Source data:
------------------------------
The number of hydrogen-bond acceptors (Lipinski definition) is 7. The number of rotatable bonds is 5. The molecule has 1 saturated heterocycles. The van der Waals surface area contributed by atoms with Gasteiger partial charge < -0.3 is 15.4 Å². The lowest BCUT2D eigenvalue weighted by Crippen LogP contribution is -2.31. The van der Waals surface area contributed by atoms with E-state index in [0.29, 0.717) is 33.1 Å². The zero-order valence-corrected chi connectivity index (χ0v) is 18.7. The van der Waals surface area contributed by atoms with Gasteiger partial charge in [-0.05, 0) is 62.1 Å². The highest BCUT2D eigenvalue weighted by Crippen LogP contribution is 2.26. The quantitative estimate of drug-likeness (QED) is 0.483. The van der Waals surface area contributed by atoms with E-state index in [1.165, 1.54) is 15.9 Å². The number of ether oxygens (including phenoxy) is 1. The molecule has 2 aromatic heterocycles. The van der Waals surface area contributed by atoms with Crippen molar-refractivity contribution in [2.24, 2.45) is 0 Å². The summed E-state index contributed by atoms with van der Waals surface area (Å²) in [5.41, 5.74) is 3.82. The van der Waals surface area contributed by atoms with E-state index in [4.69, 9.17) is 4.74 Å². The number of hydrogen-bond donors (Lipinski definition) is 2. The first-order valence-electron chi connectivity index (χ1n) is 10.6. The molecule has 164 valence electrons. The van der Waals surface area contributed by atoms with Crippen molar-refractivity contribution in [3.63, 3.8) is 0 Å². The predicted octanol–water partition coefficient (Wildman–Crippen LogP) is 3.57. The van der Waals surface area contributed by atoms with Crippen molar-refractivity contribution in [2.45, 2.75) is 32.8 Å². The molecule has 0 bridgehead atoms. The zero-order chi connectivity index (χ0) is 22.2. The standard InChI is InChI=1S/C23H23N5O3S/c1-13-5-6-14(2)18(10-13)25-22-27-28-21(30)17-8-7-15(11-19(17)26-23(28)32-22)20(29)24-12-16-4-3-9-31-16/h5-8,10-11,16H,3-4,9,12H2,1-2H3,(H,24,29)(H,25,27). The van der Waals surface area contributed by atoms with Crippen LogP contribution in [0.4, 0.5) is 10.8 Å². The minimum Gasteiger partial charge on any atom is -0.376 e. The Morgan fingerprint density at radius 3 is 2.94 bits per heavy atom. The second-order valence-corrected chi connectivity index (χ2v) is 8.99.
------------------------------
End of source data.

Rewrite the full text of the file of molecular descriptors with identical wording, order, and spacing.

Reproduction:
The number of hydrogen-bond acceptors (Lipinski definition) is 7. The number of rotatable bonds is 5. The molecule has 1 saturated heterocycles. The van der Waals surface area contributed by atoms with Gasteiger partial charge < -0.3 is 15.4 Å². The lowest BCUT2D eigenvalue weighted by Crippen LogP contribution is -2.31. The van der Waals surface area contributed by atoms with E-state index in [0.29, 0.717) is 33.1 Å². The zero-order valence-corrected chi connectivity index (χ0v) is 18.7. The van der Waals surface area contributed by atoms with Gasteiger partial charge in [-0.05, 0) is 62.1 Å². The highest BCUT2D eigenvalue weighted by Crippen LogP contribution is 2.26. The quantitative estimate of drug-likeness (QED) is 0.483. The van der Waals surface area contributed by atoms with E-state index in [1.165, 1.54) is 15.9 Å². The number of ether oxygens (including phenoxy) is 1. The molecule has 2 aromatic heterocycles. The van der Waals surface area contributed by atoms with Crippen molar-refractivity contribution in [2.24, 2.45) is 0 Å². The summed E-state index contributed by atoms with van der Waals surface area (Å²) in [5.41, 5.74) is 3.82. The van der Waals surface area contributed by atoms with E-state index in [4.69, 9.17) is 4.74 Å². The number of hydrogen-bond donors (Lipinski definition) is 2. The first-order valence-electron chi connectivity index (χ1n) is 10.6. The molecule has 164 valence electrons. The van der Waals surface area contributed by atoms with Crippen molar-refractivity contribution in [3.63, 3.8) is 0 Å². The predicted octanol–water partition coefficient (Wildman–Crippen LogP) is 3.57. The van der Waals surface area contributed by atoms with Crippen molar-refractivity contribution in [2.45, 2.75) is 32.8 Å². The molecule has 0 bridgehead atoms. The zero-order chi connectivity index (χ0) is 22.2. The standard InChI is InChI=1S/C23H23N5O3S/c1-13-5-6-14(2)18(10-13)25-22-27-28-21(30)17-8-7-15(11-19(17)26-23(28)32-22)20(29)24-12-16-4-3-9-31-16/h5-8,10-11,16H,3-4,9,12H2,1-2H3,(H,24,29)(H,25,27). The van der Waals surface area contributed by atoms with Crippen LogP contribution in [0.4, 0.5) is 10.8 Å². The minimum Gasteiger partial charge on any atom is -0.376 e. The Morgan fingerprint density at radius 3 is 2.94 bits per heavy atom. The second-order valence-corrected chi connectivity index (χ2v) is 8.99.